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Publisher's Summary

Important and provocative, The Undead examines why even with the tools of advanced technology, what we think of as life and death, consciousness and nonconsciousness, is not exactly clear - and how this problem has been further complicated by the business of organ harvesting.

Dick Teresi, a science writer with a dark sense of humor, manages to make this story entertaining, informative, and accessible as he shows how death determination has become more complicated than ever. Teresi introduces us to brain-death experts, hospice workers, undertakers, coma specialists and those who have recovered from coma, organ transplant surgeons and organ procurers, anesthesiologists who study pain in legally dead patients, doctors who have saved living patients from organ harvests, nurses who care for beating-heart cadavers, ICU doctors who feel subtly pressured to declare patients dead rather than save them, and many others. Much of what they have to say is shocking.

Teresi also provides a brief history of how death has been determined from the times of the ancient Egyptians and the Incas through the 21st century. And he draws on the writings and theories of celebrated scientists, doctors, and researchers—Jacques-Bnigne Winslow, Sherwin Nuland, Harvey Cushing, and Lynn Margulis, among others—to reveal how theories about dying and death have changed. With The Undead, Teresi makes us think twice about how the medical community decides when someone is dead.

©2012 Dick Teresi (P)2012 Audible, Inc.

Critic Reviews

"Chilling, controversial, and, at times, comical commentary on physical death." (Booklist)
"Provocative." (Kirkus)

What members say

Average Customer Ratings

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  • Overall
  • Performance
  • Story

Great narrator!

Any additional comments?

After listening for a while, I found that the narrator sounds a lot like Neil Degrasse Tyson, who has a great voice! I am very picky about narrators and I loved this one. I am and always have been interested in the studies surrounding death and dying, so this was a great read/listen for me. Very interesting!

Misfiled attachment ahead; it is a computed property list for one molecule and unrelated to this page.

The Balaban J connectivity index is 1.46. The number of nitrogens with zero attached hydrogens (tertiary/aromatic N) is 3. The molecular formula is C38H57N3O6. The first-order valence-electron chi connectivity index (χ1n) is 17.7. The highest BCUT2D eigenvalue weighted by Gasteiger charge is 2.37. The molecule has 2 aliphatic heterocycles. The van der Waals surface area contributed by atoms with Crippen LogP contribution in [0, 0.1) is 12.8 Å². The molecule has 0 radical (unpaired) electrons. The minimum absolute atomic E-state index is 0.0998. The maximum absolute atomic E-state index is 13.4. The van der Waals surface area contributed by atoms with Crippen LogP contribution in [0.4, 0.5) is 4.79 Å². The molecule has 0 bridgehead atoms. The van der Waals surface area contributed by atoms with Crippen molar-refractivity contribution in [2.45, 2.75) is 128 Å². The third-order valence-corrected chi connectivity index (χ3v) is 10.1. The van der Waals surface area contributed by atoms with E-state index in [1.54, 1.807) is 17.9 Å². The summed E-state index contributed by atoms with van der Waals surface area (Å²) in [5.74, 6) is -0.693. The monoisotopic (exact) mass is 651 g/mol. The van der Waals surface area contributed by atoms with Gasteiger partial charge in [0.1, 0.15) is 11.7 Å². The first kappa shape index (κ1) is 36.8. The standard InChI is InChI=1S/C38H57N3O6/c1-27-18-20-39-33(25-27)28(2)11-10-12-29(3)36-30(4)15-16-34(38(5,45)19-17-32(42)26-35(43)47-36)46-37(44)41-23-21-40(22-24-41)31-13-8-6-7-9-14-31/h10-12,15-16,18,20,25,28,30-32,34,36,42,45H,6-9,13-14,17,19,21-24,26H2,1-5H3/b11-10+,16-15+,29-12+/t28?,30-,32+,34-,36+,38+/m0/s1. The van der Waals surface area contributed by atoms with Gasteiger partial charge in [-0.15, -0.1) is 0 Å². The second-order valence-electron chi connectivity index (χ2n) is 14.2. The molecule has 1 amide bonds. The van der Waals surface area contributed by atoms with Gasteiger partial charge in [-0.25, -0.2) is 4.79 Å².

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A bit sensationalist but interesting

It was an interesting topic, but the narrator / author is a bit full of himself and could have delivered the material in a less flamboyant and far more concise way. It dragged a bit throughout for the sake of telling a story. He raises questions about a lot of assumptions surrounding death that we take for granted, which I think is a real value of this book. However, there is a level of paranoia and reactionary response to many aspects of modern medicine that I think seemed much more characteristic of sensationalist journalism than objective science. You'll certainly have your eyes opened, but I would caution any one from completely drinking the kool aid and throwing out their organ donor status based on his perspective alone.

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You have to be dead to finish this book..

I will admit that every now and then you get a dud on here and this is a case in point. The subject matter was interesting but the delivery wasn't. Otherwise it was a good listen

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  • Story

Interesting topic made very boring

What could have made this a 4 or 5-star listening experience for you?

It was difficult to tell where one chapter began and another left off, mostly because of the writing style. Perhaps more chapters that were shorted in length could have helped though.

Would you ever listen to anything by Dick Teresi again?

Probably not. This was such an interesting topic but he made it so boring and tedious. I didn't need a recap of the death beliefs of Ancient Egyptians. I hoped this book would be about the modern "miracles" of Franken-medicine and some of the ethical and moral considerations but that is not what I listened to.

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Weak Research and Fear Mongering

Would you try another book from Dick Teresi and/or David Marantz?

Unlikely

What was most disappointing about Dick Teresi’s story?

The book was more a series of anecdotal incidents and personal opinion than a well-documented review of the sciencific questions surrounding end of life issues. The author makes frequent sarcastic remarks that are intended to be humorous. They are out of place in a book that had the potential to provide insight into a complex area of research. The author makes frequent suggestions that the medical profession does not diagnose brain death accurately and suggests that "beating heart cadavers" feel pain during the removal of organs for transplant - fear mongering at its worst.